Let's make this as easy as possible
Many developers today are used to working with a semi-REST API. By this, I mean that many APIs available today provide a list of URLs that expose resources, and lots of documentation to explain what the resources are and how they related to each other (this is also called out-of-band information).
It is then up to the developer to build a tightly coupled client with all of the state transitions hard coded into the client software. The client explicitly defines what it available to the user of the client, and the server simply becomes a puppet for the client to manipulate.
A full REST API, more accurately described as a Hypermedia API, implements HATEOS in the representations sent to the client so that there's vastly less out-of-band information needed to be consumed by the developer and hard coded into the client. However, just providing links in the server response to provide guidance for state transitions, while very important, is only one part of the solution. We have to make it easy for client developers to understand them so that clients can be written in a more intelligent manner and not be so tightly coupled. The server should be able to own its own namespace and change how state transitions occur, with the client being blissfully unaware of it.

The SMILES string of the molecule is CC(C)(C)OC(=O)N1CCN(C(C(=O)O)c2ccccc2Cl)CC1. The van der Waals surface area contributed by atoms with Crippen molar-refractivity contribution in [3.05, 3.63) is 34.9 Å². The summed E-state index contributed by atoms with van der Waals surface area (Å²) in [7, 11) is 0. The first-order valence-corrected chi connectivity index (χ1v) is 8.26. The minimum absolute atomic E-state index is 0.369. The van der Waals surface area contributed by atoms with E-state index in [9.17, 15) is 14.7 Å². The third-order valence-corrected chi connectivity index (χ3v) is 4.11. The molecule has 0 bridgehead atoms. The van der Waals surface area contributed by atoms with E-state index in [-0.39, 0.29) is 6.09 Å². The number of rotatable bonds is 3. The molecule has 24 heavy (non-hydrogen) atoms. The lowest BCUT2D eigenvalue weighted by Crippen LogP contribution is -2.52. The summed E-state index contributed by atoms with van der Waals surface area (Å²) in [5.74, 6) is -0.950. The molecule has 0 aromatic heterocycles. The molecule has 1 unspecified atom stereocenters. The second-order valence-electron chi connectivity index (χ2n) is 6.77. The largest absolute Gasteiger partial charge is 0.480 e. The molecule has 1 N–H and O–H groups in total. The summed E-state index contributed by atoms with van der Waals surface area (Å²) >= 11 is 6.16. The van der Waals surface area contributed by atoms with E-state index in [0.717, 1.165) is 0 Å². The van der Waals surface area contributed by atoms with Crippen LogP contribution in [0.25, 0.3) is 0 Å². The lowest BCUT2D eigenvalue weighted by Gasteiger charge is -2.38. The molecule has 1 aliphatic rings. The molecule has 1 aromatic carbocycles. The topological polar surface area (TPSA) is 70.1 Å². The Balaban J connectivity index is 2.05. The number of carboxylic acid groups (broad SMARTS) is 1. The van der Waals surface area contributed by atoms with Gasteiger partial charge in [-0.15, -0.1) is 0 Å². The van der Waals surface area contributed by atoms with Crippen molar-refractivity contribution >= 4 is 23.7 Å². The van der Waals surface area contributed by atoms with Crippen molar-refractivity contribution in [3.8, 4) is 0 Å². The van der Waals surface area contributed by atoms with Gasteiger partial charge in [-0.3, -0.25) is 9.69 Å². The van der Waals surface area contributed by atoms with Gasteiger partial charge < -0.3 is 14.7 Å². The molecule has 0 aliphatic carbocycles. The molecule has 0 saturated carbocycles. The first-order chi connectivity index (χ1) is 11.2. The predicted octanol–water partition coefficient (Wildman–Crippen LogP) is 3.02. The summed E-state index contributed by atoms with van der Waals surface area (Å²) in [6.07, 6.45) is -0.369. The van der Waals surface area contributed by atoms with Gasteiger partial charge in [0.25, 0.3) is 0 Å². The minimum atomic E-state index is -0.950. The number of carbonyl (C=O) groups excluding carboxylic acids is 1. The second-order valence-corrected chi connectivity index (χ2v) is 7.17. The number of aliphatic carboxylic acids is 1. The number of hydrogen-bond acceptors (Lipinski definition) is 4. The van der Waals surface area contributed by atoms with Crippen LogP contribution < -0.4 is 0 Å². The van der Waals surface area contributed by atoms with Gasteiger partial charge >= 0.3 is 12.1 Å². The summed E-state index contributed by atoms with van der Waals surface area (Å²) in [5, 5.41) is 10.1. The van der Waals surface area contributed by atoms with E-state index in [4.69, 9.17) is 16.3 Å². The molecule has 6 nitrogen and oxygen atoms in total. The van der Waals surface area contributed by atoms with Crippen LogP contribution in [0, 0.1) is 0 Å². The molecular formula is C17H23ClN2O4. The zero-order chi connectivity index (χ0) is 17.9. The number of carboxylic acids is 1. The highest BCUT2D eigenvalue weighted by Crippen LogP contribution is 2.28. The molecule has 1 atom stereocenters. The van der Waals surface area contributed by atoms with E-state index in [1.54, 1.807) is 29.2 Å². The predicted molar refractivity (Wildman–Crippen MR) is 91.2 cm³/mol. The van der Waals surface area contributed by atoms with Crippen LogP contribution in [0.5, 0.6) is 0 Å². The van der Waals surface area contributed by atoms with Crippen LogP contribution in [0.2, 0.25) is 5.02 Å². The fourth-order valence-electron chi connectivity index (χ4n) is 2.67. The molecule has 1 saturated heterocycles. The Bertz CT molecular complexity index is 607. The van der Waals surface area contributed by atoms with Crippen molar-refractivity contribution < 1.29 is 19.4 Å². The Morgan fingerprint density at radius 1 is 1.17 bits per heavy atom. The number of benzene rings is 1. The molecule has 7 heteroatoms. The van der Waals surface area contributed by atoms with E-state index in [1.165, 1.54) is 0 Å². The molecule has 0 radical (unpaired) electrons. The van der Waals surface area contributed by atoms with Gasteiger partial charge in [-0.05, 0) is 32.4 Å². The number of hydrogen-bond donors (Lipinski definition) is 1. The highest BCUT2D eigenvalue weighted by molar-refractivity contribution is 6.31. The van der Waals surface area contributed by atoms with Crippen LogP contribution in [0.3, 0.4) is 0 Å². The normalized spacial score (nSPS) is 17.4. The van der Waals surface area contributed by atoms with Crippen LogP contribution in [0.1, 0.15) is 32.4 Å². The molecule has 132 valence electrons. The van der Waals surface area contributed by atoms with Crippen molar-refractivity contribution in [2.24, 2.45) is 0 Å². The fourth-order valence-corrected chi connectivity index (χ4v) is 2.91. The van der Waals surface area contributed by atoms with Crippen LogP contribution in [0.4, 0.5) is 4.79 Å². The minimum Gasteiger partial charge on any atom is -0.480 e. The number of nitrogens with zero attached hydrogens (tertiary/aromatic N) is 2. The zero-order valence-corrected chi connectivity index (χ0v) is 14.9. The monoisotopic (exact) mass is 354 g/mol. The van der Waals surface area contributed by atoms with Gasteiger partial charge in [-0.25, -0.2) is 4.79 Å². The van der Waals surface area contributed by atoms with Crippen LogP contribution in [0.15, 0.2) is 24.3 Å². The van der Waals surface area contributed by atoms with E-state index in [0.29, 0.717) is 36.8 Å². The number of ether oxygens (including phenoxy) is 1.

Therefore, we need more tooling for developers to work with Hypermedia APIs. Here's some ideas.
Idea #1: Hypermedia Explorer
How useful would it be to have visual explorer of a hypermedia API that shows nodes and edges in a link-graph style UI. It would also provide a key showing all the resources provided by the API, and types of state transitions. This would allow developers to filter the graph to find information pertinent to their current task, especially if the API is complex, with dozens, or hundreds, of resources.